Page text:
2) Be careful with UBS, or any wirehouse/broker-dealer, as they may be conflicted between doing what's best for their clients and what's best for the firm. Registered Investment Advisors, by comparison, are required to be fiduciaries for their clients. Firms like UBS may be dually-registered as investment advisors and broker dealers, which means that they can be a fiduciary sometimes and other times they may not. Your advisor is probably a good person and may be looking out for you before the firm, but just be aware of this. I'd be happy to provide a complimentary screen-through of the advice you've been given to look for inefficiencies or conflicts; feel free to ask if you like.
3) Scottrade is a solid custodian, and if you don't go with paying off your debt, I think you're just as good to put your funds here. With that said, as you continue to build your investment education and explore financial markets. I would recommend a couple resources to help along the way: "A Random Walk Down Wall Street" by Burton Malkiel and "Money: Master the Game" by Tony Robbins. If you're into audiobooks, let me know and I'll shoot you a link from Audible that let's you listen at no charge.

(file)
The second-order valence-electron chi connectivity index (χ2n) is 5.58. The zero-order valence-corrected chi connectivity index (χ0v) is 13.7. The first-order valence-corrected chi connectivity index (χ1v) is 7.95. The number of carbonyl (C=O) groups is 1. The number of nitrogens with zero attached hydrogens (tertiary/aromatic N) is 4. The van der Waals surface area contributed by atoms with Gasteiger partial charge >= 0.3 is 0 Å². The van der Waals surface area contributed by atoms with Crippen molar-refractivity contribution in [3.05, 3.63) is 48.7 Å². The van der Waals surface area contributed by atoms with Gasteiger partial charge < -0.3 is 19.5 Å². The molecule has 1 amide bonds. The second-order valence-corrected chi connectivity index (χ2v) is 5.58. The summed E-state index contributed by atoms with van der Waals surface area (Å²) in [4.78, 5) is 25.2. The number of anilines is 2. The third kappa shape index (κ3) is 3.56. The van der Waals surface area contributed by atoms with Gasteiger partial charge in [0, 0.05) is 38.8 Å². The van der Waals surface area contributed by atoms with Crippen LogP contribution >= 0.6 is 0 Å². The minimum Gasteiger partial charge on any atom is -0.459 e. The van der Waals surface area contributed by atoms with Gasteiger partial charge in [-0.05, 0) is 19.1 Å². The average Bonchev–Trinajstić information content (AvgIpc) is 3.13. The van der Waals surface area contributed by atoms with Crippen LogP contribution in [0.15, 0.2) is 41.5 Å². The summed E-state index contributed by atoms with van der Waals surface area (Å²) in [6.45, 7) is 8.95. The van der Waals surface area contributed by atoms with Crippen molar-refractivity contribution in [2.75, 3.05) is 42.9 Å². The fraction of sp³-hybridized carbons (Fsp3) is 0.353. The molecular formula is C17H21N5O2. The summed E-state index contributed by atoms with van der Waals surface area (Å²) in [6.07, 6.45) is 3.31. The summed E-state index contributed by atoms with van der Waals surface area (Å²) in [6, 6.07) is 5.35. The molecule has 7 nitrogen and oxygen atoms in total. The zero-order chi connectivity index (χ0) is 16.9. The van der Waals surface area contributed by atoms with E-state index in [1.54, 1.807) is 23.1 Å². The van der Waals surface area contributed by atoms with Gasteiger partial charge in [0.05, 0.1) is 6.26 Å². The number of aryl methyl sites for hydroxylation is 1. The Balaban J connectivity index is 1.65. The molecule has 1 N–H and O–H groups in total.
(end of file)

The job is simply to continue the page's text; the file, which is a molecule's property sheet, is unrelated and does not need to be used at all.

In any event, it sounds like you're mostly on the right path thus far. As I mentioned above, feel free to reach out if I can help further or clarify anything.
Adam C. Harding, CFP
Great question! First, I would ask, what would allow you to sleep well at night?
A few qualifying questions:
What's your net interest cost on mortgage after your tax deduction on your personal tax return?
Is the truck for personal use or business?
What's the current MAR ration, Max Drawdown risk of your portfolio?
Do you have enough cash in bank account if you or your wife lose a job and need to cover bills?
Where did you get your very optimistic return data from stock market?
How do you define low-risk? What did you do in the last recession?
These would be questions that we would discuss if we worked together. I hope these items expand your knowledge or least start thinking about how things might be in more difficult times.